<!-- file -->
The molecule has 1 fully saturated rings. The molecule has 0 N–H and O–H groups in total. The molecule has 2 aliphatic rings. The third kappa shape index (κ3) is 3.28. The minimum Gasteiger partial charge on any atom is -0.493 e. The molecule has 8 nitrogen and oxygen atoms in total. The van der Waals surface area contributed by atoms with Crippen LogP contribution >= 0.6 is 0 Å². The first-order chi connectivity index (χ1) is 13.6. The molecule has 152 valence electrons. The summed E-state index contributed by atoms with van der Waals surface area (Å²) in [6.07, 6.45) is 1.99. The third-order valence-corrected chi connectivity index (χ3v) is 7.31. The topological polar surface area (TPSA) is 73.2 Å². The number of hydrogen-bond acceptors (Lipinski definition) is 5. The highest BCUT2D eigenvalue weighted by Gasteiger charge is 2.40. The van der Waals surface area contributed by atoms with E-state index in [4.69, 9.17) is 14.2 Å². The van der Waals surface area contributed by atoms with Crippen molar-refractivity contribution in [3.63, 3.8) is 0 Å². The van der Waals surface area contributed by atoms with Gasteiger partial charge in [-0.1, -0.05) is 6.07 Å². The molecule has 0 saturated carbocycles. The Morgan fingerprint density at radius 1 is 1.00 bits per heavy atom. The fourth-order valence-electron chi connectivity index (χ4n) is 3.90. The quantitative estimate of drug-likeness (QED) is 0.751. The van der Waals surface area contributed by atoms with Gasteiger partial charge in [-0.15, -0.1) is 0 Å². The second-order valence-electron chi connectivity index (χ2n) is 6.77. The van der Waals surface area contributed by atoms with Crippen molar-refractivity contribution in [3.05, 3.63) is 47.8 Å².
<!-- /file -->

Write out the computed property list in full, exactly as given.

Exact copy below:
The molecule has 1 fully saturated rings. The molecule has 0 N–H and O–H groups in total. The molecule has 2 aliphatic rings. The third kappa shape index (κ3) is 3.28. The minimum Gasteiger partial charge on any atom is -0.493 e. The molecule has 8 nitrogen and oxygen atoms in total. The van der Waals surface area contributed by atoms with Crippen LogP contribution >= 0.6 is 0 Å². The first-order chi connectivity index (χ1) is 13.6. The molecule has 152 valence electrons. The summed E-state index contributed by atoms with van der Waals surface area (Å²) in [6.07, 6.45) is 1.99. The third-order valence-corrected chi connectivity index (χ3v) is 7.31. The topological polar surface area (TPSA) is 73.2 Å². The number of hydrogen-bond acceptors (Lipinski definition) is 5. The highest BCUT2D eigenvalue weighted by Gasteiger charge is 2.40. The van der Waals surface area contributed by atoms with E-state index in [4.69, 9.17) is 14.2 Å². The van der Waals surface area contributed by atoms with Crippen molar-refractivity contribution in [3.63, 3.8) is 0 Å². The van der Waals surface area contributed by atoms with Gasteiger partial charge in [-0.1, -0.05) is 6.07 Å². The molecule has 0 saturated carbocycles. The Morgan fingerprint density at radius 1 is 1.00 bits per heavy atom. The fourth-order valence-electron chi connectivity index (χ4n) is 3.90. The quantitative estimate of drug-likeness (QED) is 0.751. The van der Waals surface area contributed by atoms with Gasteiger partial charge in [-0.15, -0.1) is 0 Å². The second-order valence-electron chi connectivity index (χ2n) is 6.77. The van der Waals surface area contributed by atoms with Crippen molar-refractivity contribution in [3.05, 3.63) is 47.8 Å².